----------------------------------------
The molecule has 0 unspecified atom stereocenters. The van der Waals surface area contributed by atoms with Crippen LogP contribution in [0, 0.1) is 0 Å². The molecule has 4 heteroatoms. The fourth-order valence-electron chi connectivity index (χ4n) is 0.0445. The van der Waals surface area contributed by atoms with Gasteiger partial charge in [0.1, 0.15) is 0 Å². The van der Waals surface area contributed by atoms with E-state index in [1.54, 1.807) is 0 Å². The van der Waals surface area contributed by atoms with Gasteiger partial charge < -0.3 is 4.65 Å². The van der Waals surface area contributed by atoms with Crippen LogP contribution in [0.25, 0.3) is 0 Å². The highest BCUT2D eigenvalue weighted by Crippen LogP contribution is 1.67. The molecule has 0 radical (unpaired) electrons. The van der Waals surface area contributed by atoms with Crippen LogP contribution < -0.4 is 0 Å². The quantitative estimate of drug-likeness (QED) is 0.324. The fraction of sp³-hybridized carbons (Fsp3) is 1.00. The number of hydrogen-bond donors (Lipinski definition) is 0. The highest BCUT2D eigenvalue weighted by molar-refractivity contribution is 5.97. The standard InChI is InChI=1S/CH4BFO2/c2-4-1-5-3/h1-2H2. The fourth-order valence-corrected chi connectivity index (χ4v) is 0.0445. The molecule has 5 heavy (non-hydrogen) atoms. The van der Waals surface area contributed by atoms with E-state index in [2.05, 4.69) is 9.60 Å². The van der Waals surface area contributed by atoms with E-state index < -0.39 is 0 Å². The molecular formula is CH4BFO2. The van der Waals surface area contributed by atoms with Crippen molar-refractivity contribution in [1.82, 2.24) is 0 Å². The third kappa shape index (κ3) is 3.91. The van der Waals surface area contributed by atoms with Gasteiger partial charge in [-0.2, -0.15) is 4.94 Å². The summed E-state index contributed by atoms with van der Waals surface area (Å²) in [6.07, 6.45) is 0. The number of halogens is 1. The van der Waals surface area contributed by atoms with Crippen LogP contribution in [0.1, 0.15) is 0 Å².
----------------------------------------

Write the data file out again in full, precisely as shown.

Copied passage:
The molecule has 0 unspecified atom stereocenters. The van der Waals surface area contributed by atoms with Crippen LogP contribution in [0, 0.1) is 0 Å². The molecule has 4 heteroatoms. The fourth-order valence-electron chi connectivity index (χ4n) is 0.0445. The van der Waals surface area contributed by atoms with Gasteiger partial charge in [0.1, 0.15) is 0 Å². The van der Waals surface area contributed by atoms with E-state index in [1.54, 1.807) is 0 Å². The van der Waals surface area contributed by atoms with Gasteiger partial charge < -0.3 is 4.65 Å². The van der Waals surface area contributed by atoms with Crippen LogP contribution in [0.25, 0.3) is 0 Å². The highest BCUT2D eigenvalue weighted by Crippen LogP contribution is 1.67. The molecule has 0 radical (unpaired) electrons. The van der Waals surface area contributed by atoms with Crippen LogP contribution < -0.4 is 0 Å². The quantitative estimate of drug-likeness (QED) is 0.324. The fraction of sp³-hybridized carbons (Fsp3) is 1.00. The number of hydrogen-bond donors (Lipinski definition) is 0. The highest BCUT2D eigenvalue weighted by molar-refractivity contribution is 5.97. The standard InChI is InChI=1S/CH4BFO2/c2-4-1-5-3/h1-2H2. The fourth-order valence-corrected chi connectivity index (χ4v) is 0.0445. The molecule has 5 heavy (non-hydrogen) atoms. The van der Waals surface area contributed by atoms with E-state index in [2.05, 4.69) is 9.60 Å². The van der Waals surface area contributed by atoms with E-state index < -0.39 is 0 Å². The molecular formula is CH4BFO2. The van der Waals surface area contributed by atoms with Crippen molar-refractivity contribution in [1.82, 2.24) is 0 Å². The third kappa shape index (κ3) is 3.91. The van der Waals surface area contributed by atoms with Gasteiger partial charge in [-0.2, -0.15) is 4.94 Å². The summed E-state index contributed by atoms with van der Waals surface area (Å²) in [6.07, 6.45) is 0. The number of halogens is 1. The van der Waals surface area contributed by atoms with Crippen LogP contribution in [0.1, 0.15) is 0 Å².